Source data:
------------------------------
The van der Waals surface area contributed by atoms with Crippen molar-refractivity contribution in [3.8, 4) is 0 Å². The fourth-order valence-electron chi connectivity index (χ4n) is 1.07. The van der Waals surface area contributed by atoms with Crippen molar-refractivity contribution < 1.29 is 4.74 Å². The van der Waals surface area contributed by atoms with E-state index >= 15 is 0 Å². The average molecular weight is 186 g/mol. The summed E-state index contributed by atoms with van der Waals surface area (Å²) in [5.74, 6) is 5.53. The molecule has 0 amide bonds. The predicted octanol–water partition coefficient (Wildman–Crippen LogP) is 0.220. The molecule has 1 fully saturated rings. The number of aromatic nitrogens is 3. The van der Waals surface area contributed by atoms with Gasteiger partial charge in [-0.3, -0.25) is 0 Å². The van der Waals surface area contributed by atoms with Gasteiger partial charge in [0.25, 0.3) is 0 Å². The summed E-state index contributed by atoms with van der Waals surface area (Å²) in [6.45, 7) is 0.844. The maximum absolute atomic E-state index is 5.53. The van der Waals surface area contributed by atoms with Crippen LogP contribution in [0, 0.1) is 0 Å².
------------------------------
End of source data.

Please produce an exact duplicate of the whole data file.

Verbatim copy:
The van der Waals surface area contributed by atoms with Crippen molar-refractivity contribution in [3.8, 4) is 0 Å². The fourth-order valence-electron chi connectivity index (χ4n) is 1.07. The van der Waals surface area contributed by atoms with Crippen molar-refractivity contribution < 1.29 is 4.74 Å². The van der Waals surface area contributed by atoms with E-state index >= 15 is 0 Å². The average molecular weight is 186 g/mol. The summed E-state index contributed by atoms with van der Waals surface area (Å²) in [5.74, 6) is 5.53. The molecule has 0 amide bonds. The predicted octanol–water partition coefficient (Wildman–Crippen LogP) is 0.220. The molecule has 1 fully saturated rings. The number of aromatic nitrogens is 3. The van der Waals surface area contributed by atoms with Gasteiger partial charge in [-0.3, -0.25) is 0 Å². The van der Waals surface area contributed by atoms with Gasteiger partial charge in [0.25, 0.3) is 0 Å². The summed E-state index contributed by atoms with van der Waals surface area (Å²) in [6.45, 7) is 0.844. The maximum absolute atomic E-state index is 5.53. The van der Waals surface area contributed by atoms with Crippen LogP contribution in [0, 0.1) is 0 Å².